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February 12, 2015

“Whiplash” better in memory

[NON-SPOILER ALERT: There are no spoilers in this that you wouldn’t get from the most general discussion of what the movie is about. Less, probably.] I saw the movie Whiplash on a plane yesterday. I thought it had some bright-colored acting and fantastic music, but was predictable. Every ten years or so there’s another movie about an inspiring teacher,. Sometimes the teacher is kooky or lovable. Sometimes the teacher is crusty or tough or very tough, but it’s all for the kids. Whiplash is a spin on that overall genre.

The acting was pleasantly hammy, as is the mode these days. And I’m longtime fan of J.K. Simmons. (Let’s not forget Cave Johnson.) But I ended the movie a bit disappointed. Elements of it were terrific. Overall: Saw it coming like a bridge after the second verse.

But today I’m remembering it more fondly. I’m going to suggest to my wife that she see it, and I’ll watch it again with her. Mainly because the music is fantastic: great performances, and great presentation of those performances. If you think you don’t like jazz, you should watch Whiplash just to make sure.

Just be prepared for some predictable cheese.

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February 11, 2015

Church and State merge, resulting in

Time Magazine has erased the line between editorial and advertising. Explicitly. Proudly.

The result? The current issue has a total of three pages of ads.

Plus, the cover story is a paean to Starbucks, making readers suspect that someone bribed a priest.

So, Time fails and journalism is made a little less trustworthy. Nice job, Time!

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February 8, 2015

Libraries as community centers…of meaning

Well, it’s snowing in Boston and I’m in Florence. Italy. (I’m SO sorry, Ann!) I’m here to keynote an OCLC EMEA (Europe, Middle East, Africa) conference about libraries.

After three major revisions, I believe that on Tuesday I’m going to propose thinking about libraries as community centers. But not the usual sort where local people gather, work, socialize, play, learn … all good things, for sure. In addition, I’m going to suggest that they view themselves as community centers of meaning.

I know it sounds silly, and I’m open to better phrases, but I think it’s not entirely pointless. (The idea arose in a conversation with Robert Fleming, executive director of the Emerson College library. I’m teaching a course at Emerson this semester.)

The idea is simple. It used to be that once a user checked a book out of the library, the library was out of the loop. The user read it at home, talked about it with friends or a Significant Other, maybe spent an evening with a book club discussing it. The library might be slightly in the loop if they enabled users to review or rate books, or if they have an awesome Awesome Box. But even so, the pickings were pretty slim.

Now, of course, users are likely to talk on line about what they’re reading. At least as important, the library has tons of metadata that it can use to gauge how relevant an item is to its community, and even get a glimmer of what makes it relevant. Of course, much of this information is private, but there are ways to use it without violating anyone’s privacy.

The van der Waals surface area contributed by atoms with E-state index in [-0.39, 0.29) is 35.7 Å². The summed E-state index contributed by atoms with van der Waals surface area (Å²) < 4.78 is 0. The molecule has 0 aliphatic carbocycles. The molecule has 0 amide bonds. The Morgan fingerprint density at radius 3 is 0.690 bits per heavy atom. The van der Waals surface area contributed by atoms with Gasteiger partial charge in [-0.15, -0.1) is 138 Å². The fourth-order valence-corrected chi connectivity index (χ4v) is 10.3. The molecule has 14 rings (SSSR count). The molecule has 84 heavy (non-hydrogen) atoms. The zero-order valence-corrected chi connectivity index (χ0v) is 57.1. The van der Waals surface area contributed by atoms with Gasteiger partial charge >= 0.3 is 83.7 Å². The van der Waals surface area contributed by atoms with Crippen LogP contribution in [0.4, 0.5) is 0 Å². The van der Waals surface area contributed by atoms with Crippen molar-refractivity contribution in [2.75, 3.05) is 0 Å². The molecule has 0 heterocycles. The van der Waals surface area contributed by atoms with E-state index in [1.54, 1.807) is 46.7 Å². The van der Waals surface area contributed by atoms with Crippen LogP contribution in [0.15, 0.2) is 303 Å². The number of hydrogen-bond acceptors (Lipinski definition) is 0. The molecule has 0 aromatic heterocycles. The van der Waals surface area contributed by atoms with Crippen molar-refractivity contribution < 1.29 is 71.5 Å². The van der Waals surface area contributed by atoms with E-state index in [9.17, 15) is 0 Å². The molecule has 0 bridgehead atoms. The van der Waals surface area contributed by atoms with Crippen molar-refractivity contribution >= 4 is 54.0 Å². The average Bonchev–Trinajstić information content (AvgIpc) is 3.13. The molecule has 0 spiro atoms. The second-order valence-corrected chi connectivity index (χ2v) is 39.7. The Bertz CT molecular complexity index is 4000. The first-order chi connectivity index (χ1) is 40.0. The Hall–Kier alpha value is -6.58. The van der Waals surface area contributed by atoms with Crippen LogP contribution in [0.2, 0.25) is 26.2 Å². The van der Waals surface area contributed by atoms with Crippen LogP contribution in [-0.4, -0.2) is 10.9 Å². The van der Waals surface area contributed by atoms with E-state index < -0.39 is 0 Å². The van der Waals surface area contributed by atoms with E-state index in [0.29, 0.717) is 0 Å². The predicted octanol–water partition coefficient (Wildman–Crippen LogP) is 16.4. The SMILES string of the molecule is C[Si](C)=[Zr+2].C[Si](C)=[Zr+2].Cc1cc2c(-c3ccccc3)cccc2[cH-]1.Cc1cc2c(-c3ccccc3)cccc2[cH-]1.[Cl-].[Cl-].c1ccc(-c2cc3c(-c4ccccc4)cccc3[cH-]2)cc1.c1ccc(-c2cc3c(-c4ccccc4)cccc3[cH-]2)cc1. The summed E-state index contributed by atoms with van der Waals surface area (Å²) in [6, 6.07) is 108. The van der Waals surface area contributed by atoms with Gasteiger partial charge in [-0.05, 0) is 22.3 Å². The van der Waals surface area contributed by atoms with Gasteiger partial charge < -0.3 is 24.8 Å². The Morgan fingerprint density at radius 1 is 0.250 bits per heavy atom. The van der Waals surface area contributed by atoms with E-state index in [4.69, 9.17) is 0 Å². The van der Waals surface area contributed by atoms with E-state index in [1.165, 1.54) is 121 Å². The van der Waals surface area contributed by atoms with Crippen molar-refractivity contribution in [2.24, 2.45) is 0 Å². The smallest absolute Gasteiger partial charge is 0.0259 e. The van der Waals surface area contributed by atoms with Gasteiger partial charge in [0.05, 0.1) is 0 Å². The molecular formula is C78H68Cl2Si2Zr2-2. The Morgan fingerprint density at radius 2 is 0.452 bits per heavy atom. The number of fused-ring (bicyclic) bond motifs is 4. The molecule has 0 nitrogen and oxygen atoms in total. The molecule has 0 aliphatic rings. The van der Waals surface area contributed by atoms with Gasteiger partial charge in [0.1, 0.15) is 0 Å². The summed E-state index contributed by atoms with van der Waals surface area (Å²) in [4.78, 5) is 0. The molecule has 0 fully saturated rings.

If a community can be made more aware of what it’s finding meaningful and relevant, it can learn from itself, push its own boundaries, unearth new ideas, and find ever-better disagreements.

Note that I am not suggesting that libraries curate community meaning. Rather, libraries can provide services to facilitate the development of community meaning, making the community aware of itself. And this is of course an additional opportunity for librarians to contribute their own expertise at contextualizing and expanding our understanding.

Who is currently the custodian of community meaning? No one. Who is in the best position to be that custodian and facilitator? Your local library.


February 4, 2015

Understanding Title II reclassification, Common Carriage, and other mega-confusing FCC stuff just posted my “explainer” about what Title II reclassification means especially within its historical context — a context that shows that reclassification is the opposite of a “radical change.” It in fact reinstates the prior classification and uses centuries-old practices for common carriers.

What I wrote is entirely based on Barbara Cherry, who I thank for her expertise and incredibly patience in explaining it to me.


February 3, 2015

[liveblog][shorenstein] Peter Hart on the Presidential Race

Peter Hart

Peter Hart is giving a lunchtime talk at the Shorenstein Center titled “The Mood of America & the Presidential Race 20016.” Peter is a pollster

NOTE: Live-blogging. Getting things wrong. Missing points. Omitting key information. Introducing artificial choppiness. Over-emphasizing small matters. Paraphrasing badly. Not running a spellpchecker. Mangling other people’s ideas and words. You are warned, people.

Peter begins by lauding Alex Jones, who has led the Center for fifteen years and is leaving at the end of this semester.

Peter says it’s an “interesting time” and is going to report on a poll taken just before the State of the Union address.

The Michigan Consumer Index for 45 years has measured how positive we feel (looking at positive and negative words and phrases). We are nowat the highest level since Jan. 2004; its Sentiment Index has improved 20% since July 2014. This is a major change. A year ago, about 1 in 4 was satisfied and 7 in 10 dissatisfied. This month, it’s now far more balanced. Women and African Americans are showing an especially large gain in satisfaction.